BEIJING - A hard hat-clad American TV host grips the bamboo-and-steel scaffolding, the dizzying urban landscape of China's commercial centre Shanghai unfolding far below him.
"I'm bringing cameras and questions to places outsiders are rarely permitted, to investigate the aspirations of the world's fastest-growing middle class," architect Danny Forster tells Discovery viewers.
There is just one catch: both the cameras - and the questions - are co-funded by the Chinese government.
Beijing has long sought to boost its "soft power" abroad, spending billions of yuan on expanding the international presence of its state-run media - including broadcaster CCTV and official news agency Xinhua - and through its ubiquitous government-sponsored language centres, known as Confucius Institutes.
Now, the ruling Communist Party appears to be pursuing a new tactic: Investing heavily in "documentaries" on China that are hosted by foreign TV personalities and air on major international networks, but are created under the auspices of the party's messaging chiefs.
The State Council Information Office (SCIO), the propaganda arm of China's Cabinet, unveiled its latest such effort this week in Beijing at the premiere of "How China Works", a three-part series that will air on The Discovery Channel.
The show - hosted by Forster and created "with the support and guidance" of the SCIO - is part of a three-year deal in which Discovery will air an hour of Beijing-approved, China-themed programming each week, reaching 90 million viewers in 37 countries and territories.
Discovery executives declined to detail the financial terms of the deal, dubbed "Hour China".
"To tell a good Chinese story, it won't be enough to rely just on our media," Cui Yuying, deputy director of the SCIO, said at the series' launch ceremony.
"We look forward to seeing such strong and influential global media as The Discovery Channel tell an amazing Chinese story."
Discovery and China's State Council have been working together since 2004, and the global TV giant has since produced 65 hours of China-themed programming.
Its previous series include "Long March Into Space", on Beijing's ambitious space programme; and "Rebuilding Sichuan" about the government-led recovery effort following the devastating 2008 quake in southwest China.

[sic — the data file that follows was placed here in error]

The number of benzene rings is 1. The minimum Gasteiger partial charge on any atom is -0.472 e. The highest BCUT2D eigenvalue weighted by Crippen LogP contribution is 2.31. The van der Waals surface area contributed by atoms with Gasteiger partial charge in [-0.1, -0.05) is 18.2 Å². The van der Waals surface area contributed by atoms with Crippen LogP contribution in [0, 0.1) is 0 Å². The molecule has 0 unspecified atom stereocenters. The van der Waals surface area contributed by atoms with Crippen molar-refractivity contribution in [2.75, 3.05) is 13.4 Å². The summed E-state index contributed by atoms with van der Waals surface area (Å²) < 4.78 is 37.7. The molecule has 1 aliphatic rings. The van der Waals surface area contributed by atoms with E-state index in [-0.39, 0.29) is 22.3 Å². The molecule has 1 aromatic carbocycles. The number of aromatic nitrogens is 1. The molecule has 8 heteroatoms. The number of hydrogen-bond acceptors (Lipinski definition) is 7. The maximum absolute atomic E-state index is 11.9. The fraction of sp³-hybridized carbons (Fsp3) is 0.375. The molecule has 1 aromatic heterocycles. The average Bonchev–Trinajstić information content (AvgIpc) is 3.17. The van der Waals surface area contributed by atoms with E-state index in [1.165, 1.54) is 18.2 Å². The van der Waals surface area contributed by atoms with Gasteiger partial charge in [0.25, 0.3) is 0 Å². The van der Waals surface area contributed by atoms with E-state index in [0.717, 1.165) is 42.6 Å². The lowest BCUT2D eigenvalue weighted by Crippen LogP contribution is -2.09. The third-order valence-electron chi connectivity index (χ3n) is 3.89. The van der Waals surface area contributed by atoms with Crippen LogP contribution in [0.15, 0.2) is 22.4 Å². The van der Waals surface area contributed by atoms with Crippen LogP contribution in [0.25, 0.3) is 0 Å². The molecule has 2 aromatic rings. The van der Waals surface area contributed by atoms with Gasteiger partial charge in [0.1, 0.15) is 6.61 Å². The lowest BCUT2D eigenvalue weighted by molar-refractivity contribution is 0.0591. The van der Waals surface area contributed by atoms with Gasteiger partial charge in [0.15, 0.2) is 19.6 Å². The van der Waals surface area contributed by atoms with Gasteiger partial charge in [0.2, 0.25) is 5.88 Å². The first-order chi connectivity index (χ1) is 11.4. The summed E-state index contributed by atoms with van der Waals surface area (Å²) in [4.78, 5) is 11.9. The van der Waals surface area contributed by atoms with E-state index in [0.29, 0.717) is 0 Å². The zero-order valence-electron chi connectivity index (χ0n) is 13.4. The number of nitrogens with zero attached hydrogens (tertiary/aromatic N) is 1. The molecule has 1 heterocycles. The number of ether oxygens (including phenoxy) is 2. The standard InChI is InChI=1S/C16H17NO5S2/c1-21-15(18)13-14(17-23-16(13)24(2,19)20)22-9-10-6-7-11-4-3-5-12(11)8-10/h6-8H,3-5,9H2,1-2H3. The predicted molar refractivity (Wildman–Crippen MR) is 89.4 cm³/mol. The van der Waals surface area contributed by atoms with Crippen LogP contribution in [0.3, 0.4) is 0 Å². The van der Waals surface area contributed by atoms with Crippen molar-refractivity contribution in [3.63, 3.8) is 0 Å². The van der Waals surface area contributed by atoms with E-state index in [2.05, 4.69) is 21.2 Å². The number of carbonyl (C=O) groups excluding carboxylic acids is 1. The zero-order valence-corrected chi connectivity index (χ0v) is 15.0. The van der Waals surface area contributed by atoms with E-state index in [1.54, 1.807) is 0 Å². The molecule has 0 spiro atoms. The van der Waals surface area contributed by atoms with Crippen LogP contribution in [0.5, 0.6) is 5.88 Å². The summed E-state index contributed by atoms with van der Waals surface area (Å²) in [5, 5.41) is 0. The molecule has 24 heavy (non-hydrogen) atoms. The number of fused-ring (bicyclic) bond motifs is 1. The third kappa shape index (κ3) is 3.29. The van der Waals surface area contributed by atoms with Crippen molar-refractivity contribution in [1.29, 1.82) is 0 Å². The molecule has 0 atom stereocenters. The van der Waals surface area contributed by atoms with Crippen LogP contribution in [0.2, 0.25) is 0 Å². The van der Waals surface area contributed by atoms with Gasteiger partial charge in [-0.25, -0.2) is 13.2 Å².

More than 5,000 children were killed in that disaster when their schools collapsed, which devastated parents blame on shoddy construction facilitated by corruption.
But "Hour China" appears to be the pair's most ambitious deal as Beijing seeks to burnish its image abroad.
Forster, a Harvard-trained architect, has presented "Extreme Engineering" and "Build It Bigger" on Discovery and the Science Channel, and Wednesday's launch event featured strobe lights and thumping music.
Discovery executives gushed about their collaboration with the SCIO and posed onstage for photos with Chinese government officials.
"We all know China is the factory to the world - the manufacturing capital - but the new China of tomorrow is more innovation-centric," said Vikram Channa, vice president of production and development for Discovery Networks Asia-Pacific.
The new series will tell the story of "the new emerging China, the China dream", he said - citing President Xi Jinping's catchphrase.
Enrique Martinez, acting president of Discovery Networks Asia-Pacific, maintained the programme was "a complete brainstorm" between SCIO and Discovery and that the network retained editorial control.
"Obviously, we have to pass certain filters editorially within our organisation as well as from a regulatory standpoint for transmissions around different places in the world," he said.
Asked whether the series amounted to an "advertorial" funded by the Chinese government, he responded: "I'd say watch the shows. They're incredible, insightful, and just extremely deep analyses of what is transpiring.
"One of the things that are very clear right now is that China is on the world stage." Beijing tightly controls expression within China but has a broader goal to expand its cultural influence abroad.
CCTV increased its employees abroad nearly tenfold from 2010 to 2013, the broadcaster's Europe bureau chief has said, with more than 400 staffers currently stationed in 70 foreign locations.
Chinese state media have also established a presence on Facebook, Twitter, YouTube and other social media sites banned in the country.
But China's soft power "partnerships" have frequently backfired or had clunky results.
Universities in the US, Canada and Sweden have rejected Confucius Institute deals over concerns that the Beijing-backed centres compromise academic freedom, while some recent China-Hollywood "co-productions" - requiring China-related plot lines or Chinese cast - have struggled at the box office.
The "Hour China" deal with Discovery - whose parent company Discovery Communications calls itself the "#1 Pay-TV Programmer in the World" - represents a new approach by Beijing, experts say.
"This concern about trying to influence the international narrative about China has been on China's mind for a long time," said Merriden Varrall, East Asia Programme Director at the Lowy Institute for International Policy in Sydney.
"They've shifted to doing it in a much more sophisticated way." Jeremy Goldkorn, founder of Beijing-based Danwei which tracks Chinese media and the Internet, said SCIO's role was "to present the Chinese government point of view".
"What is quite funny is that Discovery Channel is saying it's a documentary," he added. "If Discovery Channel think there's no politics involved in this, they are kidding themselves."